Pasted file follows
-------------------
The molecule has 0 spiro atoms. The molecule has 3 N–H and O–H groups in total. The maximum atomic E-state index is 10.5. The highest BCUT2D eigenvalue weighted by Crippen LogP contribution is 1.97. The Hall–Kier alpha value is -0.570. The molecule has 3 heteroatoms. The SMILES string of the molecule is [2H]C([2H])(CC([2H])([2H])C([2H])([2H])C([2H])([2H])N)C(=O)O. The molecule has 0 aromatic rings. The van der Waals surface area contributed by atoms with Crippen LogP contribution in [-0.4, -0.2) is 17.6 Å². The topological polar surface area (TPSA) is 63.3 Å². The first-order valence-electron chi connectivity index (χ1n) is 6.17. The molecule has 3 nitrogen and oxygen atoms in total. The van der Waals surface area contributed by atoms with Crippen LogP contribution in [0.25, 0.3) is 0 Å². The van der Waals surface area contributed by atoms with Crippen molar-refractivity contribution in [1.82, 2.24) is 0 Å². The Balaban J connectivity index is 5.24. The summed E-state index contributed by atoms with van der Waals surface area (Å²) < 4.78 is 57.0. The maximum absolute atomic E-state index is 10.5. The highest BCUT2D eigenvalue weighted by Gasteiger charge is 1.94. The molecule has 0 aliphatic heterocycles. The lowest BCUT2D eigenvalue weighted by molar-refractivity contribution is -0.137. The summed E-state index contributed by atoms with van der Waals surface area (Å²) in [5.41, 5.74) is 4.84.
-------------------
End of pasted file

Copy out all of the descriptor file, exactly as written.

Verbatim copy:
The molecule has 0 spiro atoms. The molecule has 3 N–H and O–H groups in total. The maximum atomic E-state index is 10.5. The highest BCUT2D eigenvalue weighted by Crippen LogP contribution is 1.97. The Hall–Kier alpha value is -0.570. The molecule has 3 heteroatoms. The SMILES string of the molecule is [2H]C([2H])(CC([2H])([2H])C([2H])([2H])C([2H])([2H])N)C(=O)O. The molecule has 0 aromatic rings. The van der Waals surface area contributed by atoms with Crippen LogP contribution in [-0.4, -0.2) is 17.6 Å². The topological polar surface area (TPSA) is 63.3 Å². The first-order valence-electron chi connectivity index (χ1n) is 6.17. The molecule has 3 nitrogen and oxygen atoms in total. The van der Waals surface area contributed by atoms with Crippen LogP contribution in [0.25, 0.3) is 0 Å². The van der Waals surface area contributed by atoms with Crippen molar-refractivity contribution in [1.82, 2.24) is 0 Å². The Balaban J connectivity index is 5.24. The summed E-state index contributed by atoms with van der Waals surface area (Å²) < 4.78 is 57.0. The maximum absolute atomic E-state index is 10.5. The highest BCUT2D eigenvalue weighted by Gasteiger charge is 1.94. The molecule has 0 aliphatic heterocycles. The lowest BCUT2D eigenvalue weighted by molar-refractivity contribution is -0.137. The summed E-state index contributed by atoms with van der Waals surface area (Å²) in [5.41, 5.74) is 4.84.